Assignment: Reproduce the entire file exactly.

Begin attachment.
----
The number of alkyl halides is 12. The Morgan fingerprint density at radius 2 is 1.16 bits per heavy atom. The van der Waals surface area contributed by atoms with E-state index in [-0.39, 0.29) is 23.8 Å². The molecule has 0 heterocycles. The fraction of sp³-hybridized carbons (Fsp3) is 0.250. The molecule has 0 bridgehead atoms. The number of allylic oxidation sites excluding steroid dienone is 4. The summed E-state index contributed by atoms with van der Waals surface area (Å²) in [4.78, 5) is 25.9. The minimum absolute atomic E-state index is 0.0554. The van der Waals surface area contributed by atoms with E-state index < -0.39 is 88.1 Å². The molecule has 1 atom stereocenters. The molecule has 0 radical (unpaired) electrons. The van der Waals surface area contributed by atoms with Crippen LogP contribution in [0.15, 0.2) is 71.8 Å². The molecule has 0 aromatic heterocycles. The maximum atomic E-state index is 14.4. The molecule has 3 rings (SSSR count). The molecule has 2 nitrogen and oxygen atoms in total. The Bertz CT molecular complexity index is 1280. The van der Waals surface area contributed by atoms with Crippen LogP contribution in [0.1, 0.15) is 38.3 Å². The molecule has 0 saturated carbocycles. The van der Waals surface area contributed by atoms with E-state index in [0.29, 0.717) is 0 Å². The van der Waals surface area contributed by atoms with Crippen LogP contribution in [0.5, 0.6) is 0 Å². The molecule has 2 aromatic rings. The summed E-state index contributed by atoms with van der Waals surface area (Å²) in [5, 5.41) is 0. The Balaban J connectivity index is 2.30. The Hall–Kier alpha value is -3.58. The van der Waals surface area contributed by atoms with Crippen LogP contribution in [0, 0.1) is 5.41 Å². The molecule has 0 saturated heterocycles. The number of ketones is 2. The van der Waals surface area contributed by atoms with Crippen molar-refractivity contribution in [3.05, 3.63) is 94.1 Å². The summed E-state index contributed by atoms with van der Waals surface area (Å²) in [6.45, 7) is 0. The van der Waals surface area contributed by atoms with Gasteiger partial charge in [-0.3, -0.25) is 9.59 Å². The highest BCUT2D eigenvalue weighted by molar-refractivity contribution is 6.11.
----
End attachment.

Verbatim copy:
The number of alkyl halides is 12. The Morgan fingerprint density at radius 2 is 1.16 bits per heavy atom. The van der Waals surface area contributed by atoms with E-state index in [-0.39, 0.29) is 23.8 Å². The molecule has 0 heterocycles. The fraction of sp³-hybridized carbons (Fsp3) is 0.250. The molecule has 0 bridgehead atoms. The number of allylic oxidation sites excluding steroid dienone is 4. The summed E-state index contributed by atoms with van der Waals surface area (Å²) in [4.78, 5) is 25.9. The minimum absolute atomic E-state index is 0.0554. The van der Waals surface area contributed by atoms with E-state index < -0.39 is 88.1 Å². The molecule has 1 atom stereocenters. The molecule has 0 radical (unpaired) electrons. The van der Waals surface area contributed by atoms with Crippen LogP contribution in [0.15, 0.2) is 71.8 Å². The molecule has 0 aromatic heterocycles. The maximum atomic E-state index is 14.4. The molecule has 3 rings (SSSR count). The molecule has 2 nitrogen and oxygen atoms in total. The Bertz CT molecular complexity index is 1280. The van der Waals surface area contributed by atoms with Crippen LogP contribution in [0.1, 0.15) is 38.3 Å². The molecule has 0 saturated carbocycles. The van der Waals surface area contributed by atoms with E-state index in [0.29, 0.717) is 0 Å². The van der Waals surface area contributed by atoms with Crippen LogP contribution in [0.5, 0.6) is 0 Å². The molecule has 2 aromatic rings. The summed E-state index contributed by atoms with van der Waals surface area (Å²) in [5, 5.41) is 0. The Balaban J connectivity index is 2.30. The Hall–Kier alpha value is -3.58. The van der Waals surface area contributed by atoms with Crippen LogP contribution in [0, 0.1) is 5.41 Å². The molecule has 0 saturated heterocycles. The number of ketones is 2. The van der Waals surface area contributed by atoms with Crippen molar-refractivity contribution in [3.05, 3.63) is 94.1 Å². The summed E-state index contributed by atoms with van der Waals surface area (Å²) in [6.45, 7) is 0. The van der Waals surface area contributed by atoms with Gasteiger partial charge in [-0.3, -0.25) is 9.59 Å². The highest BCUT2D eigenvalue weighted by molar-refractivity contribution is 6.11.